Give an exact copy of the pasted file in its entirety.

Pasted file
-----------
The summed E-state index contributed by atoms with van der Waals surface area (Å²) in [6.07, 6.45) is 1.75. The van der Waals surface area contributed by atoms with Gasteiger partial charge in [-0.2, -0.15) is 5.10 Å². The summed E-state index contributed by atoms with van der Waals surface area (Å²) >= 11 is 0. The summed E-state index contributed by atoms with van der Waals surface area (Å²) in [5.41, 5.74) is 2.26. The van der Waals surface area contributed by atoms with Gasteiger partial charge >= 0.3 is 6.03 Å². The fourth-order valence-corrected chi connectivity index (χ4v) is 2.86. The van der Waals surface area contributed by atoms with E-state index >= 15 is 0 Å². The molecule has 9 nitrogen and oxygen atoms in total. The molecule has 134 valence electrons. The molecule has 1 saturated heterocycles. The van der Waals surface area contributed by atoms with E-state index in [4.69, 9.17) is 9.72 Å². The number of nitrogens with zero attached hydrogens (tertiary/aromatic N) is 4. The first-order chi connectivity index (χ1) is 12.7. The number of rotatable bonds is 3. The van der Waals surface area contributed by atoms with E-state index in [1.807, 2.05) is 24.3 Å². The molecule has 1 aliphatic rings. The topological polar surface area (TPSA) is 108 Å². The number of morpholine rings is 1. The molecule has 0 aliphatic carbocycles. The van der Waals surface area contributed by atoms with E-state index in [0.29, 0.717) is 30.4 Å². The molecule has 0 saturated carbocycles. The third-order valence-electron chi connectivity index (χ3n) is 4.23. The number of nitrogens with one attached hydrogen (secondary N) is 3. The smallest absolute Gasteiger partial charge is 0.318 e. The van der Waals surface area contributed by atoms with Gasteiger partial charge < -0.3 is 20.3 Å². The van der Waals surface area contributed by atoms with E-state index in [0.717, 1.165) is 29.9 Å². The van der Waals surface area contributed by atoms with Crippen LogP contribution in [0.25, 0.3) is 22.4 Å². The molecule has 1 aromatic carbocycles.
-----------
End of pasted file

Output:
The summed E-state index contributed by atoms with van der Waals surface area (Å²) in [6.07, 6.45) is 1.75. The van der Waals surface area contributed by atoms with Gasteiger partial charge in [-0.2, -0.15) is 5.10 Å². The summed E-state index contributed by atoms with van der Waals surface area (Å²) >= 11 is 0. The summed E-state index contributed by atoms with van der Waals surface area (Å²) in [5.41, 5.74) is 2.26. The van der Waals surface area contributed by atoms with Gasteiger partial charge >= 0.3 is 6.03 Å². The fourth-order valence-corrected chi connectivity index (χ4v) is 2.86. The van der Waals surface area contributed by atoms with E-state index >= 15 is 0 Å². The molecule has 9 nitrogen and oxygen atoms in total. The molecule has 134 valence electrons. The molecule has 1 saturated heterocycles. The van der Waals surface area contributed by atoms with E-state index in [4.69, 9.17) is 9.72 Å². The number of nitrogens with zero attached hydrogens (tertiary/aromatic N) is 4. The first-order chi connectivity index (χ1) is 12.7. The number of rotatable bonds is 3. The van der Waals surface area contributed by atoms with E-state index in [1.807, 2.05) is 24.3 Å². The molecule has 1 aliphatic rings. The topological polar surface area (TPSA) is 108 Å². The number of morpholine rings is 1. The molecule has 0 aliphatic carbocycles. The van der Waals surface area contributed by atoms with E-state index in [0.29, 0.717) is 30.4 Å². The molecule has 0 saturated carbocycles. The third-order valence-electron chi connectivity index (χ3n) is 4.23. The number of nitrogens with one attached hydrogen (secondary N) is 3. The smallest absolute Gasteiger partial charge is 0.318 e. The van der Waals surface area contributed by atoms with Gasteiger partial charge < -0.3 is 20.3 Å². The van der Waals surface area contributed by atoms with E-state index in [0.717, 1.165) is 29.9 Å². The van der Waals surface area contributed by atoms with Crippen LogP contribution in [0.25, 0.3) is 22.4 Å². The molecule has 1 aromatic carbocycles.